Learning from early childhood education training in sub-Saharan Africa
Studies in Educational Evaluation
This peer reviewed article examines an early childhood education effort to study the effects of a pre-service teacher training program on teacher well being, teacher quality, and student learning outcomes. Study conclusions show varied results in the impact of the program and further discussion of how to improve other pre-service programming is provided.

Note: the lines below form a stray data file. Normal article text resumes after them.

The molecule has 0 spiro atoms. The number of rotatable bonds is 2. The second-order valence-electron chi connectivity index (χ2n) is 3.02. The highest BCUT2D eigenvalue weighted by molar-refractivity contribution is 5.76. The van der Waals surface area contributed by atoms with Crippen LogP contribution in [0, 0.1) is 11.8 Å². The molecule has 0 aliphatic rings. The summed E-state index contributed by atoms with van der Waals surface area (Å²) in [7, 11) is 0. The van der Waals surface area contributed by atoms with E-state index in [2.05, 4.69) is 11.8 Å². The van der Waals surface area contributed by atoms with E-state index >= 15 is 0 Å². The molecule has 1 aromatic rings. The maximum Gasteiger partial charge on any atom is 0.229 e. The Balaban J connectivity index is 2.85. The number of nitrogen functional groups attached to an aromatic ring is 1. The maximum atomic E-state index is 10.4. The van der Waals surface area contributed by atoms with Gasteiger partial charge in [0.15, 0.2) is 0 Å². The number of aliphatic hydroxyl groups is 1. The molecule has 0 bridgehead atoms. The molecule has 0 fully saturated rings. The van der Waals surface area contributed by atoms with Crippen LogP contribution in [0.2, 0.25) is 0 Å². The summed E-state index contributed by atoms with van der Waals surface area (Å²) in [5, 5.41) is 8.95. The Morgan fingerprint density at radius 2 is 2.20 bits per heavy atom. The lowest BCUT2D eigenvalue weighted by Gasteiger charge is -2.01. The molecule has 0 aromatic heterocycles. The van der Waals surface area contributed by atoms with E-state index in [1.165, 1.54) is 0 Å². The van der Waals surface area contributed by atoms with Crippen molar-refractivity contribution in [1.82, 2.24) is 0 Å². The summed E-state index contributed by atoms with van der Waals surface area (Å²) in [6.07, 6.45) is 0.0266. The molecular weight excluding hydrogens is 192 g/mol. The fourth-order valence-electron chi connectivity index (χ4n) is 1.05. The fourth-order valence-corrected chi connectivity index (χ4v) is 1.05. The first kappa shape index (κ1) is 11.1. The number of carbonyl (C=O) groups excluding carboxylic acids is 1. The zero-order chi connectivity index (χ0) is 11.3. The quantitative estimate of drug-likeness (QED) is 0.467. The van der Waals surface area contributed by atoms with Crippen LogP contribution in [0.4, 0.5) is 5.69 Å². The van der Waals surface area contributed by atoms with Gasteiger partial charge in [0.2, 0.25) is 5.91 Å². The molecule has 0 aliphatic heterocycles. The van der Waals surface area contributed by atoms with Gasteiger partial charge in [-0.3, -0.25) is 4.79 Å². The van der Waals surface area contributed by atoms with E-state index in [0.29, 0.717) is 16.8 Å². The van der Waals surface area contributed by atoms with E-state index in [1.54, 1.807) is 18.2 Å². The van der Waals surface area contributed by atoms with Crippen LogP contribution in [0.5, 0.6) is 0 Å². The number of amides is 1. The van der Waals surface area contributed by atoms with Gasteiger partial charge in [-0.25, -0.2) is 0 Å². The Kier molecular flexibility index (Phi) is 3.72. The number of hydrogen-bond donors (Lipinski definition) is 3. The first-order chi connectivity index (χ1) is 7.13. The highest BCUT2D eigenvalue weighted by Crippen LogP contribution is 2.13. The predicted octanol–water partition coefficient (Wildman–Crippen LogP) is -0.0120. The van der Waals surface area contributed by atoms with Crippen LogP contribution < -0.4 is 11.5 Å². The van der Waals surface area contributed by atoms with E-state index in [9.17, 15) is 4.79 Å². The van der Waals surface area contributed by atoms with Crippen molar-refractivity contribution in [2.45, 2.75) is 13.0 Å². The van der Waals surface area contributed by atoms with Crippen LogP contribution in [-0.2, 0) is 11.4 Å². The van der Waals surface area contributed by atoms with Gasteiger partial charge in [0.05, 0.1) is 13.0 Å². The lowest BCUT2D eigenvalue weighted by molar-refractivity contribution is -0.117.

Using a randomized-control trial, this study evaluates a program designed to support Ghanaian kindergarten student-teachers during pre-service training through mentorship and in-classroom training. Several potential barriers to improved teaching quality and learning outcomes are examined. Findings show that the program improved knowledge and implementation of the national curriculum for individuals both when they were student-teachers and, the following year, when they became newly qualified teachers (NQTs). There were mixed impacts on professional well-being, increasing personal accomplishment and motivation but decreasing job satisfaction for NQTs. There were mixed impacts on teaching quality, with increases in child-led learning but decreases in some other aspects of quality. There were no impacts on NQTs’ student learning outcomes. The findings highlight system level challenges with both the posting of NQTs and the absence of support in their first teaching year. Implications for global early childhood education policy and teacher education are discussed.